The Chicago SFPE chapter meeting on January 13, 2014, was held at the William Tell, Holiday Inn Countryside. The speaker was Paul McCoy, a consultant and former Senior Executive with Commonwealth Edison, and IIT graduate in electrical engineering.
Paul gave a fascinating presentation on the types of power surges that can occur in residential distribution systems, as caused by nature or the utility network. There was some discussion of lightning and its effects, but Paul focused mainly on problems with the utility network. There are a whole myriad of possible problems with the network, which may include those caused by switching, maintenance, regulation failures, etc. The most serious are those that involve extended high voltage, such as may result from momentary high voltage line contact with a lower voltage distribution line. Resulting damage can be extensive and include damage to appliance controls, HVAC controls/motors, contactors, exploding light bulbs, destroyed surge protectors, destroyed plug-in timers, sparking outlets, etc. Fires are certainly possible from these events, where light combustibles, e.g. drapes, etc.., are in the immediate area of failed components inside residential facilities. Paul gave some examples of surge damage from his own home town, Western Springs, IL.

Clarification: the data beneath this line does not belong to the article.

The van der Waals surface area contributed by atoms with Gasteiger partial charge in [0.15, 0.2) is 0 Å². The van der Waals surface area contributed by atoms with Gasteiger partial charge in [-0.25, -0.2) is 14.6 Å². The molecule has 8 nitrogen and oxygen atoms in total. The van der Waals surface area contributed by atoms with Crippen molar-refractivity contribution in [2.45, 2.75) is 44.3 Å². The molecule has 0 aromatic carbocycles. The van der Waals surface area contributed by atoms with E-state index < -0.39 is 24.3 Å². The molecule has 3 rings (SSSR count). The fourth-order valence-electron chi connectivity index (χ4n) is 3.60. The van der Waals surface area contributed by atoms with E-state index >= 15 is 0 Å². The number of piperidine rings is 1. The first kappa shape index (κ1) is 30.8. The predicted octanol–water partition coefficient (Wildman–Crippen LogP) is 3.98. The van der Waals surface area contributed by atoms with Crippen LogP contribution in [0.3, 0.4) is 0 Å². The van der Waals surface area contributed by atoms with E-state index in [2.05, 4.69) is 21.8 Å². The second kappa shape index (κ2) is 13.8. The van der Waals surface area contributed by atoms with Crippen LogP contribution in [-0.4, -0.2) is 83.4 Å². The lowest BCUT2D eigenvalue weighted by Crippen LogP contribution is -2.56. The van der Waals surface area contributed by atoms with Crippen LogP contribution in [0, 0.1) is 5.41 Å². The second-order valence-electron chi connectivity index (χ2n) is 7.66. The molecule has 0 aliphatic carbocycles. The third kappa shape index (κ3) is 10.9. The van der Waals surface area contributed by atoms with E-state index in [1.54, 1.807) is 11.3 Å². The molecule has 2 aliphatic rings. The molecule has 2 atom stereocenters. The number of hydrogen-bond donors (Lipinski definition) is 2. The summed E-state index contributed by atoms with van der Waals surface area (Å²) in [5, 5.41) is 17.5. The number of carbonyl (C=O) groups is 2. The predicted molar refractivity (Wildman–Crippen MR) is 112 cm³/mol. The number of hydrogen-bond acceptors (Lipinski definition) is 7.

Some devices such as a whole house surge protector can prevent damage from some of these events. Point-of-Use surge protectors are useful but are less effective.
A Powerpoint presentation is available here for your convenience in reviewing his entire presentation.
(submitted by K. Mniszewski, 1/20/14)